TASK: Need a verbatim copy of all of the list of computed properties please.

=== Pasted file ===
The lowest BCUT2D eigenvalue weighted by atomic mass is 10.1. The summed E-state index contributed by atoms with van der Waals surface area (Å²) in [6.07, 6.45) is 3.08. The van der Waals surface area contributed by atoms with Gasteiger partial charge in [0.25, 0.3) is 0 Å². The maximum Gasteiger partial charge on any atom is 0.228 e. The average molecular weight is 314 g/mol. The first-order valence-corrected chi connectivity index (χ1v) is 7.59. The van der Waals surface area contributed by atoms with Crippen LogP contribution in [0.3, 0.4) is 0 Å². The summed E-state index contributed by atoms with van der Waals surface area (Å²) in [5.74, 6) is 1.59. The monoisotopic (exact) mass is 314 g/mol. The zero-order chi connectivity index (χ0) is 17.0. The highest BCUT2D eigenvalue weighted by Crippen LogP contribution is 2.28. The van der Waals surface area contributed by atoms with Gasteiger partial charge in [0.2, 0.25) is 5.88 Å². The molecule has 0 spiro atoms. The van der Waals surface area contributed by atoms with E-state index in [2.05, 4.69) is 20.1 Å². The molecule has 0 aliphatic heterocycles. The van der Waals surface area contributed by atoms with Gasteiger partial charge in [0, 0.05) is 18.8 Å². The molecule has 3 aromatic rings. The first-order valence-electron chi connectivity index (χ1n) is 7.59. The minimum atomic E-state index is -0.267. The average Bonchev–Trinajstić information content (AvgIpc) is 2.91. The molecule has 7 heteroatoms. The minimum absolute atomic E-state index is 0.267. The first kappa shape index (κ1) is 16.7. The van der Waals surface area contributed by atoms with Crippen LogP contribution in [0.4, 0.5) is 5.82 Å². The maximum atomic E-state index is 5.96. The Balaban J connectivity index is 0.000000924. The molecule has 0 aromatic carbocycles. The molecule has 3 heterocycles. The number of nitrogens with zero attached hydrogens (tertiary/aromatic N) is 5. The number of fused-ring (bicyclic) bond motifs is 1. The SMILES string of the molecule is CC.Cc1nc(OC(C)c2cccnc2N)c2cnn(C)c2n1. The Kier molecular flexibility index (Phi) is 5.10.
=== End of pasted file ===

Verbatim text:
The lowest BCUT2D eigenvalue weighted by atomic mass is 10.1. The summed E-state index contributed by atoms with van der Waals surface area (Å²) in [6.07, 6.45) is 3.08. The van der Waals surface area contributed by atoms with Gasteiger partial charge in [0.25, 0.3) is 0 Å². The maximum Gasteiger partial charge on any atom is 0.228 e. The average molecular weight is 314 g/mol. The first-order valence-corrected chi connectivity index (χ1v) is 7.59. The van der Waals surface area contributed by atoms with Crippen LogP contribution in [0.3, 0.4) is 0 Å². The summed E-state index contributed by atoms with van der Waals surface area (Å²) in [5.74, 6) is 1.59. The monoisotopic (exact) mass is 314 g/mol. The zero-order chi connectivity index (χ0) is 17.0. The highest BCUT2D eigenvalue weighted by Crippen LogP contribution is 2.28. The van der Waals surface area contributed by atoms with Gasteiger partial charge in [0.2, 0.25) is 5.88 Å². The molecule has 0 spiro atoms. The van der Waals surface area contributed by atoms with E-state index in [2.05, 4.69) is 20.1 Å². The molecule has 0 aliphatic heterocycles. The van der Waals surface area contributed by atoms with Gasteiger partial charge in [0, 0.05) is 18.8 Å². The molecule has 3 aromatic rings. The first-order valence-electron chi connectivity index (χ1n) is 7.59. The minimum atomic E-state index is -0.267. The average Bonchev–Trinajstić information content (AvgIpc) is 2.91. The molecule has 7 heteroatoms. The minimum absolute atomic E-state index is 0.267. The first kappa shape index (κ1) is 16.7. The van der Waals surface area contributed by atoms with Crippen LogP contribution in [0.4, 0.5) is 5.82 Å². The maximum atomic E-state index is 5.96. The Balaban J connectivity index is 0.000000924. The molecule has 0 aromatic carbocycles. The molecule has 3 heterocycles. The number of nitrogens with zero attached hydrogens (tertiary/aromatic N) is 5. The number of fused-ring (bicyclic) bond motifs is 1. The SMILES string of the molecule is CC.Cc1nc(OC(C)c2cccnc2N)c2cnn(C)c2n1. The Kier molecular flexibility index (Phi) is 5.10.